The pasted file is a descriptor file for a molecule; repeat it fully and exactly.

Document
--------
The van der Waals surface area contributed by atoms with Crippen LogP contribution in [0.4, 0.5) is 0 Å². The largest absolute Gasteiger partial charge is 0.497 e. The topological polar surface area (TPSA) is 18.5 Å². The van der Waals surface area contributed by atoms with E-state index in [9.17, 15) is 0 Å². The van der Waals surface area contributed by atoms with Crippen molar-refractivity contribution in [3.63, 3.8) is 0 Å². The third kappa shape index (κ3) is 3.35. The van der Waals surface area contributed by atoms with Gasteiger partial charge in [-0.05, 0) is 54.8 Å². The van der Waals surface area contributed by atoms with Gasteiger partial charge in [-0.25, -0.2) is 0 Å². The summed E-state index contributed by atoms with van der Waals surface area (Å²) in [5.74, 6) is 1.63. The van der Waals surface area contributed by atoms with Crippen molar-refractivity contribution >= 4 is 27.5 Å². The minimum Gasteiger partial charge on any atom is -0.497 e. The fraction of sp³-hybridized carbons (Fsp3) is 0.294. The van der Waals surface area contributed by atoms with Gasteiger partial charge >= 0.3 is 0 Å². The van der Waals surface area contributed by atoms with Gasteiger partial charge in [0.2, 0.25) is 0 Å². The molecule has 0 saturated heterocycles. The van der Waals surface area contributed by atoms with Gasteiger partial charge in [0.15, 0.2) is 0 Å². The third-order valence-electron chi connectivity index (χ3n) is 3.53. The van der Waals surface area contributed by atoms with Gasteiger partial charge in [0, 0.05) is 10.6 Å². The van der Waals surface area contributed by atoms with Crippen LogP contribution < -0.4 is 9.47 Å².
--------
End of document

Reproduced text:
The van der Waals surface area contributed by atoms with Crippen LogP contribution in [0.4, 0.5) is 0 Å². The largest absolute Gasteiger partial charge is 0.497 e. The topological polar surface area (TPSA) is 18.5 Å². The van der Waals surface area contributed by atoms with E-state index in [9.17, 15) is 0 Å². The van der Waals surface area contributed by atoms with Crippen molar-refractivity contribution in [3.63, 3.8) is 0 Å². The third kappa shape index (κ3) is 3.35. The van der Waals surface area contributed by atoms with Gasteiger partial charge in [-0.05, 0) is 54.8 Å². The van der Waals surface area contributed by atoms with Gasteiger partial charge in [-0.25, -0.2) is 0 Å². The summed E-state index contributed by atoms with van der Waals surface area (Å²) in [5.74, 6) is 1.63. The van der Waals surface area contributed by atoms with Crippen molar-refractivity contribution >= 4 is 27.5 Å². The minimum Gasteiger partial charge on any atom is -0.497 e. The fraction of sp³-hybridized carbons (Fsp3) is 0.294. The van der Waals surface area contributed by atoms with Gasteiger partial charge >= 0.3 is 0 Å². The van der Waals surface area contributed by atoms with Gasteiger partial charge in [0.2, 0.25) is 0 Å². The molecule has 0 saturated heterocycles. The van der Waals surface area contributed by atoms with Gasteiger partial charge in [0.15, 0.2) is 0 Å². The third-order valence-electron chi connectivity index (χ3n) is 3.53. The van der Waals surface area contributed by atoms with Gasteiger partial charge in [0, 0.05) is 10.6 Å². The van der Waals surface area contributed by atoms with Crippen LogP contribution < -0.4 is 9.47 Å².